MCN Fleet: KTM Super Duke GT – The Longest Day (Part 1)
Not all days are equal you know – and Monday June 20 was most definitely a long one. In fact it was 966.2 miles long.
As my front wheel first touched the road, the GT’s glowing orange dash reported back that it was 2:08am, the cloying darkness punctured only by the headlamp’s angular projection, with a steady light drizzle passing through the beam. What the hell was I doing? I should be in bed.
But Monday boasted the biggest gap of the year between sunrise and sunset, and it seemed daft not to celebrate that by riding a stupidly long way. To start the ride I wanted to be at Lowestoft’s Ness Point for sunrise, and that why I was plunging into the darkness in the middle of the night.
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The A47 was thankfully deserted as I carved across the top of Peterborough, heading ever-Eastwards for the coast. A quick refuel at Eye had the GT promising me 300 miles of range – which seemed highly unlikely, but this would be me and GT’s first properly tank-drying day, so I was open to being proved wrong. The flatness of the Fens eventually started to rupture into undulations as King’s Lynn glided by in the murk, then Norwich, and the distant glow of Great Yarmouth came into view as the skies started to lighten overhead.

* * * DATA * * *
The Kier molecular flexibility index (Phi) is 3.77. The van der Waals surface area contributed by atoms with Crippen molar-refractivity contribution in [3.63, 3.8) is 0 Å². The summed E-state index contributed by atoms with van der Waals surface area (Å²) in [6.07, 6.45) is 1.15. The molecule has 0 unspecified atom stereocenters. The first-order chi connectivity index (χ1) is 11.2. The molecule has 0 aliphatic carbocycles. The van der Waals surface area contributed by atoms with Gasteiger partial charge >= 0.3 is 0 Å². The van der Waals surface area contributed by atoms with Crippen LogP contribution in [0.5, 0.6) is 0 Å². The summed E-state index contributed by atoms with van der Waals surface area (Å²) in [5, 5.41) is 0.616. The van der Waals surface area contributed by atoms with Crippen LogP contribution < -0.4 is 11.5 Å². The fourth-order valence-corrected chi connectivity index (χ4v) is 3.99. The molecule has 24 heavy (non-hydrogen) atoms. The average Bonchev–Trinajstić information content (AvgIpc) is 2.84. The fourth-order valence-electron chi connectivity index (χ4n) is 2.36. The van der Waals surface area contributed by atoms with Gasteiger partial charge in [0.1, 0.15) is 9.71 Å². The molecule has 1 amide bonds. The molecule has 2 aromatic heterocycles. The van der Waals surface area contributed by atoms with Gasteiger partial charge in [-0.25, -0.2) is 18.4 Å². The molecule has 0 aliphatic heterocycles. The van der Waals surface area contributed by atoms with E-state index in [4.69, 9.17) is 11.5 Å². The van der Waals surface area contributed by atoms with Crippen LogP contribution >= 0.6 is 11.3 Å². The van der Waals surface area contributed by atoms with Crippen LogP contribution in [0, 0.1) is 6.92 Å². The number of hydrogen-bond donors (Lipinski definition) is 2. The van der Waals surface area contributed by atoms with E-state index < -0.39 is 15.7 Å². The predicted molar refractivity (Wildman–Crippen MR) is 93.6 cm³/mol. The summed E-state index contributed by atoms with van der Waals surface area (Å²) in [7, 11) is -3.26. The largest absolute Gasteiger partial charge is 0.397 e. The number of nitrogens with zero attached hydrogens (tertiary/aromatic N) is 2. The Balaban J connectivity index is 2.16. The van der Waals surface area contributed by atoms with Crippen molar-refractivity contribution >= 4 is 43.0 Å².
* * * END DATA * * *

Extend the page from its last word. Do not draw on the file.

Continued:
I turned right at the coast and headed down to Lowestoft, before doing a lap of the town in search of Gas Works Road, at the end of which is Ness Point – the most Easterly point of the UK. It was 4:11am, and there was no surprise on the horizon, the hoped-for clear skies utterly obscured by the same bank of cloud that had been drizzling relentlessly on me. At 4:31am the sun officially rose. There’s no doubt the world got tangibly brighter, but the lack of occasion was also palpable.
After a few photos and some deft avoidance of a few interesting characters who were staking out the Point with some ‘orbs’ and decidedly more religious motivations, I got back on the GT and pointed it West for Land’s End, pulling away from the seafront at 5:03am.
Rather than retrace my steps, I hit the A12, and headed for the M25, well aware that I was going to meet rush-hour at its peak around London’s orbital nightmare. I grew up in Kent, so I know its horrors – and it didn’t disappoint. Anti-clockwise was ominously stationary as I approached, so I went south instead, entertaining the idea of picking up the M3 and A303 to keep the journey more alive.
But as I crossed the Queen Elizabeth II bridge, the grey skies began to shed their load with increasing ferocity, and by the time I got to the M25/A21 split I was effectively filtering through a car park in torrential rain. Neither the abuse from above, nor the stationary traffic, abated all the way round the 25. By the time I got to the M3 I’d abandoned any desire to go the fun way, and nosed towards the M4 instead.